Photometric is a descriptor for measurements involved in photometry. When you’re dealing with light, you’ll either be looking at photometric or radiometric (see below) measurements.

There are two different measurements because the way people see light is a lot different than how machines see light. Our brains weight colors differently. The same amount of light from different wavelengths can look like they have totally different brightness. Our eyeballs love the color green so compared to red light, we make green light look brighter. To get a red light and green light on a Christmas tree to look the same brightness to our eyeballs, we have to crank the red light up.

To account for how our eyeballs change things, we change measurement machines to work the same way as our eyeballs. When we do that, we’re going from radiometric measurements to photometric measurements.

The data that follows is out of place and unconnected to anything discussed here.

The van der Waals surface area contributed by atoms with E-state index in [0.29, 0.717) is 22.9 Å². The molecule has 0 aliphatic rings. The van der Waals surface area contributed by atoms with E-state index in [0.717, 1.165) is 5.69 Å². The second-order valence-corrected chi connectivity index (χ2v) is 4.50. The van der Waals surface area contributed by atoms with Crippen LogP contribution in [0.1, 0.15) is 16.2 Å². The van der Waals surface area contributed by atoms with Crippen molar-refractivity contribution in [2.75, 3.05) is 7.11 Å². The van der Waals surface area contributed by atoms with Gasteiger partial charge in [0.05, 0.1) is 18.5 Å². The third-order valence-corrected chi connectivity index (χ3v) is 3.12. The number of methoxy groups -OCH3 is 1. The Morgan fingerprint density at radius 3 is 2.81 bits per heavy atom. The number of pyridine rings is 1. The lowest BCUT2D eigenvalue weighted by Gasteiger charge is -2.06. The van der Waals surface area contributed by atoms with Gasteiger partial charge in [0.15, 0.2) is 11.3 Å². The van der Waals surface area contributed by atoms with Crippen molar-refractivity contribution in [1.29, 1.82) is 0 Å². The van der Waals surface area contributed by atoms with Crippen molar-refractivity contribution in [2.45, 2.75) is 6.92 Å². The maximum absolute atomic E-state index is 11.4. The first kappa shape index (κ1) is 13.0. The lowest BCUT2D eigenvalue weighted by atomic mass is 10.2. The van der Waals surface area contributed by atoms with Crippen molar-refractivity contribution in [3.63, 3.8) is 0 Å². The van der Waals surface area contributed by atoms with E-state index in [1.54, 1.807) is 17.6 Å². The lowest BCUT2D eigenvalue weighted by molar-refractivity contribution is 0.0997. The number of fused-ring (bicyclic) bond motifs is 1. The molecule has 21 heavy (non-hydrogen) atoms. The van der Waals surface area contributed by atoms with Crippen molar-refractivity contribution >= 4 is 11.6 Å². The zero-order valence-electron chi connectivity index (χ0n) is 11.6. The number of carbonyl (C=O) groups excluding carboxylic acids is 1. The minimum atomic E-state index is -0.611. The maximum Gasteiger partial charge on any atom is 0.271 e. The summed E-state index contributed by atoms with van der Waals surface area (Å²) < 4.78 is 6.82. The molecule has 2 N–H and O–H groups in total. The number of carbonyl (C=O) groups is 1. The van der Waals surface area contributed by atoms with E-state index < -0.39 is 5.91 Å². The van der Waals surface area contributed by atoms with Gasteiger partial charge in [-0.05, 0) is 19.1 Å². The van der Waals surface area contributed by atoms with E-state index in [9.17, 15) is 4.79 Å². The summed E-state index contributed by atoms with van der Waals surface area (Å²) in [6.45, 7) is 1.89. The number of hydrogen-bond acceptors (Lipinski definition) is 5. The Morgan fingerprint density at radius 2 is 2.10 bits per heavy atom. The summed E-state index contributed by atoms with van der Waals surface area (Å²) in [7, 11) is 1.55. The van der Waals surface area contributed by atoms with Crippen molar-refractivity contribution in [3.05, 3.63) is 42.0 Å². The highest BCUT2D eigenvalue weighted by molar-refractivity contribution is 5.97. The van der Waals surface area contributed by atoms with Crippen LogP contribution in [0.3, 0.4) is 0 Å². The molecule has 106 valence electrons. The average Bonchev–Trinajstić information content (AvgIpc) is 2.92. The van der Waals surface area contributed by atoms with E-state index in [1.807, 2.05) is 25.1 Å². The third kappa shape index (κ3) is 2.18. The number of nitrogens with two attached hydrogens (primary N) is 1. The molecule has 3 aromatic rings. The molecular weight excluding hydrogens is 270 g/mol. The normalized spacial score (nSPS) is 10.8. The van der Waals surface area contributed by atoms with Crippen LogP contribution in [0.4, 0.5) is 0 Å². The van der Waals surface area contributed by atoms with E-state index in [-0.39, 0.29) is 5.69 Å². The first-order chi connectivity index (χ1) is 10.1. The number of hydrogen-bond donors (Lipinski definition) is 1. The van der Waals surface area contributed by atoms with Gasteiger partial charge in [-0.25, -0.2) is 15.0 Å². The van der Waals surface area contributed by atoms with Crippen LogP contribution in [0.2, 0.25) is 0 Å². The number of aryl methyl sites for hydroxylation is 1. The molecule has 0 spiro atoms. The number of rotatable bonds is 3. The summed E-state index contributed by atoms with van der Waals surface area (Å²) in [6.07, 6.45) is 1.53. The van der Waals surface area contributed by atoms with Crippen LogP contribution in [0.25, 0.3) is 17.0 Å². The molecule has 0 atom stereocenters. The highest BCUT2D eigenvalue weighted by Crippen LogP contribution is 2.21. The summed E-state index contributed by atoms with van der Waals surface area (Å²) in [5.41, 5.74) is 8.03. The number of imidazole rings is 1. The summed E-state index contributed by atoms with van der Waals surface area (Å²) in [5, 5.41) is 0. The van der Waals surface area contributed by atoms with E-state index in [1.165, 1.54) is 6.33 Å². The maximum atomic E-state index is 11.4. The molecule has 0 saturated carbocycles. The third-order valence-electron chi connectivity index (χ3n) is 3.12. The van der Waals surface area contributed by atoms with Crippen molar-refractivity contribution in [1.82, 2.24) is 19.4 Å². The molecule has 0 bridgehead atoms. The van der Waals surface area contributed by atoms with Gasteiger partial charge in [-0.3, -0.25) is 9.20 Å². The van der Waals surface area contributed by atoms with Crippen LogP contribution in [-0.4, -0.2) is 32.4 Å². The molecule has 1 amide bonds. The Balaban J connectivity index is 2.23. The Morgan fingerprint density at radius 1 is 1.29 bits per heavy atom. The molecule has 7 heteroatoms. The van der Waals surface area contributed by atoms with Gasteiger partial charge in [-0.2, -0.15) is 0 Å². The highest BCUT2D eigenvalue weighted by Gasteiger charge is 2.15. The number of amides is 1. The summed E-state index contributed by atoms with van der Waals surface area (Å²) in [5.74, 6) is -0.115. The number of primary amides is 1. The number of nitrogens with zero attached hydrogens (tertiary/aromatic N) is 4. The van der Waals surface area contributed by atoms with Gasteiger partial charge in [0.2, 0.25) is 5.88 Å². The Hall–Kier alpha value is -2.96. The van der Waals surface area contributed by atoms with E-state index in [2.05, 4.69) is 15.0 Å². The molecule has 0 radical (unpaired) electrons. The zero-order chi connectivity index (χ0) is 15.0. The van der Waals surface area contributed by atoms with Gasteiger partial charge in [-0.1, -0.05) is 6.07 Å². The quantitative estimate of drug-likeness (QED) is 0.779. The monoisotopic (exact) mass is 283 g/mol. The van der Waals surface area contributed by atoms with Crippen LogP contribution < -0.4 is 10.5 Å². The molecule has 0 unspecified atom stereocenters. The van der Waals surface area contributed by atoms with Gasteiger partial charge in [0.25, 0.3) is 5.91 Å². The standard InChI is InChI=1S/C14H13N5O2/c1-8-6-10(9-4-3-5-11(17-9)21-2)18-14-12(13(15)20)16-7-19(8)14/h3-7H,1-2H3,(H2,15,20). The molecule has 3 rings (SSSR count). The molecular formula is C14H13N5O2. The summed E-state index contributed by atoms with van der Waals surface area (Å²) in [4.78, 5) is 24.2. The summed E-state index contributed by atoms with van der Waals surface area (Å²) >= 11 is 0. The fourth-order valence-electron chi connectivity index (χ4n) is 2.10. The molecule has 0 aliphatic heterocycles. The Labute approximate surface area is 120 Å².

Put another way: if the red and green Christmas lights looked the same to photometric equipment (and our eyeballs), the radiometric equipment would tell you the red light was much brighter than the green.

All the unit names for photometric measurements get changed, too. When you’re dealing with photometry, the most common units you’ll use are luminous flux measured in lumens, and luminous intensity measured in candela.

So, if you’re working on something where it matters how a human eye is going to see it, you want to make sure you’re working in photometric units.

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